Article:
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comment by Kaj_Sotala ·
2016-12-29T18:19:56.902Z · LW(p) · GW(p)
It's my understanding that in a democracy, the criteria for how various groups of people are treated isn't so much "are these people economically useful for the state", but rather "how much voting power do these people have and use" (the democracy parts of The Rulers for Rulers are relevant here). For instance, as the linked video notes, countries where the vote of the farming block swings elections tend to have large farming subsidies, even though this pretty much means that the farmers need the state financially and not the other way around.
It seems plausible to me that UBI could even make its recipients more politically influential: I used to have some involvement with Finnish politics, and heard that the various political parties rely a lot on pensioners as their volunteers, since pensioners have a lot of spare time that they can use on politics. This would suggest that interventions such as the UBI that may give its beneficiaries more free time, increase the chances of those beneficiaries participating in the political system and thus being taken more into account in decision-making.
Replies from: hg00
↑ comment by hg00 ·
2016-12-31T10:02:15.848Z · LW(p) · GW(p)
This is similar to the current situation, where being unemployed means you have a lot of time to post on the internet and influence elections.
comment by satt ·
2016-12-29T19:50:40.282Z · LW(p) · GW(p)
The title primed me to upvote the OP, because I think novel, potentially overlooked arguments against promising policies are valuable. However, reading the post from start to finish, I don't think the core critique is communicated clearly. It seems to go from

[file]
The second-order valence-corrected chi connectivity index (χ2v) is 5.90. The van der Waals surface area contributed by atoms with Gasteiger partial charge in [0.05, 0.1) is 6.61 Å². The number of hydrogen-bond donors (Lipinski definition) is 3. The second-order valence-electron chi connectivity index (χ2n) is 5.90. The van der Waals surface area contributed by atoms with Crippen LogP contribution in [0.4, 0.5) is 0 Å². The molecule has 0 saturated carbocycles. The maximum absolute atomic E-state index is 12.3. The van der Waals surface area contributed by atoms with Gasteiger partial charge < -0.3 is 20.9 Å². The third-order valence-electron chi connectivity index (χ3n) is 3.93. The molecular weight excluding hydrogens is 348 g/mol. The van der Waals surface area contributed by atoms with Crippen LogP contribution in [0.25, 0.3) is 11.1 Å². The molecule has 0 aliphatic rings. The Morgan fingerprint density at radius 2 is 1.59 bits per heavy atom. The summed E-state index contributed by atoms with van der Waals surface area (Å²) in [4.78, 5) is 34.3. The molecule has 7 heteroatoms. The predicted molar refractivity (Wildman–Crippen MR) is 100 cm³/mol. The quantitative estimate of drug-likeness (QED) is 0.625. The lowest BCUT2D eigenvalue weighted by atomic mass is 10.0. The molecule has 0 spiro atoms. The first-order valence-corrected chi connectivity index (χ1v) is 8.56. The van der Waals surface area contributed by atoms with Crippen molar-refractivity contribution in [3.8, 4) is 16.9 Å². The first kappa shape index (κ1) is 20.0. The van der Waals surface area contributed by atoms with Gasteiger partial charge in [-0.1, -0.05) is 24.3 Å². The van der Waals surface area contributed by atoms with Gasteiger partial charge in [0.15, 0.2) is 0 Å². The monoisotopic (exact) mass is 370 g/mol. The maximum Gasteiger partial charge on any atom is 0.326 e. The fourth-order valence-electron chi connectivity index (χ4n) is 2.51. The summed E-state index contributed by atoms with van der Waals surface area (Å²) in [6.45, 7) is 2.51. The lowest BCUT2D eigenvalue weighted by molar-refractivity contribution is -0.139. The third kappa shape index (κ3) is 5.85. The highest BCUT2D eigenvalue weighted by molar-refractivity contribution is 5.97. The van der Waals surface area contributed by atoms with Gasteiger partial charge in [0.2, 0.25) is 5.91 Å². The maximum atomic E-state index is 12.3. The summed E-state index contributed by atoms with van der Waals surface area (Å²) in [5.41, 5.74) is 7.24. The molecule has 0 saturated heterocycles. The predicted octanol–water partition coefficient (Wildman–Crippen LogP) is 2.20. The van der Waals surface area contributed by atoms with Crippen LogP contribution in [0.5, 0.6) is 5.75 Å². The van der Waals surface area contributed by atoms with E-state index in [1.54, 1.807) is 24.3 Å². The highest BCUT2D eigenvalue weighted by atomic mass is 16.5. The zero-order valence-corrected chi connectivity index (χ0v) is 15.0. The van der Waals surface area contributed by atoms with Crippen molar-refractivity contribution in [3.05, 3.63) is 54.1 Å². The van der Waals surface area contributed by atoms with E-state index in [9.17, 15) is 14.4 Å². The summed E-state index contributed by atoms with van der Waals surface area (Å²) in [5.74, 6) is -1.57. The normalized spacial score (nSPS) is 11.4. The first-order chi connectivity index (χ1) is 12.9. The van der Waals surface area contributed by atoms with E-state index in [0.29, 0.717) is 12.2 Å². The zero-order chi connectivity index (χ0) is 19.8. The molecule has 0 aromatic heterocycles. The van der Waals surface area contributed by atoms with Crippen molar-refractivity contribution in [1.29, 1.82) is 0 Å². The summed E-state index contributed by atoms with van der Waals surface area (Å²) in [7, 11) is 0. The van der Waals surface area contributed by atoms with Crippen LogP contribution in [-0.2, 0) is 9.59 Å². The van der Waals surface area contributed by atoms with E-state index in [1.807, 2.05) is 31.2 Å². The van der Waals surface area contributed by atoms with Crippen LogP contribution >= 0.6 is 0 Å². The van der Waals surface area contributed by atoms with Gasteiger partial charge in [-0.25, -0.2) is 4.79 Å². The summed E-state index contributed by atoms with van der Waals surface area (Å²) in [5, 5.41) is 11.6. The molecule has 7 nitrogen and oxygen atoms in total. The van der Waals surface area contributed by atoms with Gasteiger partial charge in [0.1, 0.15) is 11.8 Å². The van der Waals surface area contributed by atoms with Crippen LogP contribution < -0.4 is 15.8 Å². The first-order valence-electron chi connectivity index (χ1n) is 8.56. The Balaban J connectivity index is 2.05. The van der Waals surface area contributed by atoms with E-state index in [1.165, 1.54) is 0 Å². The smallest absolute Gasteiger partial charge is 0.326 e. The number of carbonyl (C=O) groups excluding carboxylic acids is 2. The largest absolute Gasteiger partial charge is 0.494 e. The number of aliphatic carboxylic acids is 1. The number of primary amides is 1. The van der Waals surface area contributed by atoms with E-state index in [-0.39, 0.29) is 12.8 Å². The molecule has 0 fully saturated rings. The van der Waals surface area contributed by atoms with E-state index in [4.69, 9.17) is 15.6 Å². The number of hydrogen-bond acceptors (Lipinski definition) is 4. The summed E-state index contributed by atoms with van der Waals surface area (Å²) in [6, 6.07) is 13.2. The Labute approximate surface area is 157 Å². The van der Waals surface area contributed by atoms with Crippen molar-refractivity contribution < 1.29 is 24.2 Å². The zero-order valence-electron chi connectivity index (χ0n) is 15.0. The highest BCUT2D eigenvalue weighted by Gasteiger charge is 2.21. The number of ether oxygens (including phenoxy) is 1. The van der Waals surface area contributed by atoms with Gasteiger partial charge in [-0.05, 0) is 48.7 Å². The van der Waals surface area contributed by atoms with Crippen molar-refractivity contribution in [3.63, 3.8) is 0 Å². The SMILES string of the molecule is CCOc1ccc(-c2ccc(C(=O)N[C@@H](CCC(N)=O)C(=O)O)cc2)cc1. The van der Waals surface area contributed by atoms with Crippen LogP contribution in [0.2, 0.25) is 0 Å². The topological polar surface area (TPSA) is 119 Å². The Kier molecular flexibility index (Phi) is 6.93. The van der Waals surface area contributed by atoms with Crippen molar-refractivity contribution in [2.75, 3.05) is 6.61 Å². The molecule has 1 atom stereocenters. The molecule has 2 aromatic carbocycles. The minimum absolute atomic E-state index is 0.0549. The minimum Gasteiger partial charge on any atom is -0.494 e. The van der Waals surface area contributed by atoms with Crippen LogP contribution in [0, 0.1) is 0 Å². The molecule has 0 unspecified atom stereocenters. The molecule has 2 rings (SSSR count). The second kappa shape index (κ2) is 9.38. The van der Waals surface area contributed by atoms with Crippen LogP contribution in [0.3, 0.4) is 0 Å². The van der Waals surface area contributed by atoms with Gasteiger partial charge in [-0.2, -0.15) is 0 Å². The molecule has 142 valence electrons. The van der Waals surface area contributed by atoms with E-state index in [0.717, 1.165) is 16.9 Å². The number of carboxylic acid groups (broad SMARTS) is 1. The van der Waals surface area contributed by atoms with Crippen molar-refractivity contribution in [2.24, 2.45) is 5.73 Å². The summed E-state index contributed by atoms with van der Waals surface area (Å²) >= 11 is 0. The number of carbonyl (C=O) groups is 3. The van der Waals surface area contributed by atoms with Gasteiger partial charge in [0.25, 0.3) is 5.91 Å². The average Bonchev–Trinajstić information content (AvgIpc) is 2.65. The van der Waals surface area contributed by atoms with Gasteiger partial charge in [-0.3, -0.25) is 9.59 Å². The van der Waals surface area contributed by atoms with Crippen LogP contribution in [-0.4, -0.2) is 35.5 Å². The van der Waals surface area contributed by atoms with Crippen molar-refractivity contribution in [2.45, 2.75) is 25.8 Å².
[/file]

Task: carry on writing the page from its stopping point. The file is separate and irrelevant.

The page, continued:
the UBI making the "assumption that the state needs its citizens" "more wrong", to
the UBI intensifying the divide between "contributors and noncontributors", to
the UBI worsening, "in the long run", the difficulties of integrating "the economically unnecessary parts of the population into society", to, in the end
the UBI triggering "unforeseen consequences", "a whole class of problems that arise out of the changed relationships between citizens, states and economies"
and these four critiques are not the same, and not interchangeable. Moreover, the point where the post ends up (critique 4) is not novel or different to those I've seen before. It's the generic warning of unintended consequences that gets levelled against every public policy proposal ever, basic income included.
While I'm here, I'm uneasy with the handling of the side points as well. Paragraph 2 conflates Saudi Arabia's population with its citizenry, and these aren't the same thing. Yes, that sounds like pedantry, and for a lot of countries it would be pedantry, but Saudi Arabia might be literally the worst big country for which to elide the population-citizenry distinction. And the treatment of existing UBI critiques in the last paragraph is unduly generous. The claim that a UBI would "be impossible to get rid of if it is a failure" is very strong, and the notion that a UBI is mutually exclusive of "gradual approaches" puzzles me, since a UBI could certainly be introduced gradually (whether by gradually increasing the UBI allowance from zero, or by introducing the "U" in "UBI" slowly by incrementally expanding the range of people included).